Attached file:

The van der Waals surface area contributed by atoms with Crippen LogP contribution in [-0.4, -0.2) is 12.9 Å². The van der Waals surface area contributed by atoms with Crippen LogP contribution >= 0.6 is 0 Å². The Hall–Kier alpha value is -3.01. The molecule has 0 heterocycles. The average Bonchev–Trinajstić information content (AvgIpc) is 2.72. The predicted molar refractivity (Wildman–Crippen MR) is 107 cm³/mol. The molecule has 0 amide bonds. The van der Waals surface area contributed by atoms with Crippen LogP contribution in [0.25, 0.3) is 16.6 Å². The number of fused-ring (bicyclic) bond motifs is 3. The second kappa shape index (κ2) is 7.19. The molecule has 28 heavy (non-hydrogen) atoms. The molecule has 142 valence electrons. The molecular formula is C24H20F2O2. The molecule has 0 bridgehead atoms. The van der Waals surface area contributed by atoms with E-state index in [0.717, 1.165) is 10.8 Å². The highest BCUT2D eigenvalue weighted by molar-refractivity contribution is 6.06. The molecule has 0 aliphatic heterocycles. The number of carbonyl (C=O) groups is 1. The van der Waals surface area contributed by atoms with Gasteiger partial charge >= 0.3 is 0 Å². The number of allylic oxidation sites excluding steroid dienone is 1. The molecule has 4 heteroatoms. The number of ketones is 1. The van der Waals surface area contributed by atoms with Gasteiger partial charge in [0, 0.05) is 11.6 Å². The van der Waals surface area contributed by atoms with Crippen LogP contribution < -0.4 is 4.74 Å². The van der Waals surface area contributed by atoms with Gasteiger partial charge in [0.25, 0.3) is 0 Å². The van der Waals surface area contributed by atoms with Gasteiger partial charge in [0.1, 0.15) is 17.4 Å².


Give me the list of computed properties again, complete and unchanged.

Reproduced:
The van der Waals surface area contributed by atoms with Crippen LogP contribution in [-0.4, -0.2) is 12.9 Å². The van der Waals surface area contributed by atoms with Crippen LogP contribution >= 0.6 is 0 Å². The Hall–Kier alpha value is -3.01. The molecule has 0 heterocycles. The average Bonchev–Trinajstić information content (AvgIpc) is 2.72. The predicted molar refractivity (Wildman–Crippen MR) is 107 cm³/mol. The molecule has 0 amide bonds. The van der Waals surface area contributed by atoms with Crippen LogP contribution in [0.25, 0.3) is 16.6 Å². The number of fused-ring (bicyclic) bond motifs is 3. The second kappa shape index (κ2) is 7.19. The molecule has 28 heavy (non-hydrogen) atoms. The molecule has 142 valence electrons. The molecular formula is C24H20F2O2. The molecule has 0 bridgehead atoms. The van der Waals surface area contributed by atoms with E-state index in [0.717, 1.165) is 10.8 Å². The highest BCUT2D eigenvalue weighted by molar-refractivity contribution is 6.06. The molecule has 0 aliphatic heterocycles. The number of carbonyl (C=O) groups is 1. The van der Waals surface area contributed by atoms with Gasteiger partial charge >= 0.3 is 0 Å². The number of allylic oxidation sites excluding steroid dienone is 1. The molecule has 4 heteroatoms. The number of ketones is 1. The van der Waals surface area contributed by atoms with Gasteiger partial charge in [0, 0.05) is 11.6 Å². The van der Waals surface area contributed by atoms with Crippen LogP contribution < -0.4 is 4.74 Å². The van der Waals surface area contributed by atoms with Gasteiger partial charge in [0.25, 0.3) is 0 Å². The van der Waals surface area contributed by atoms with Gasteiger partial charge in [0.1, 0.15) is 17.4 Å².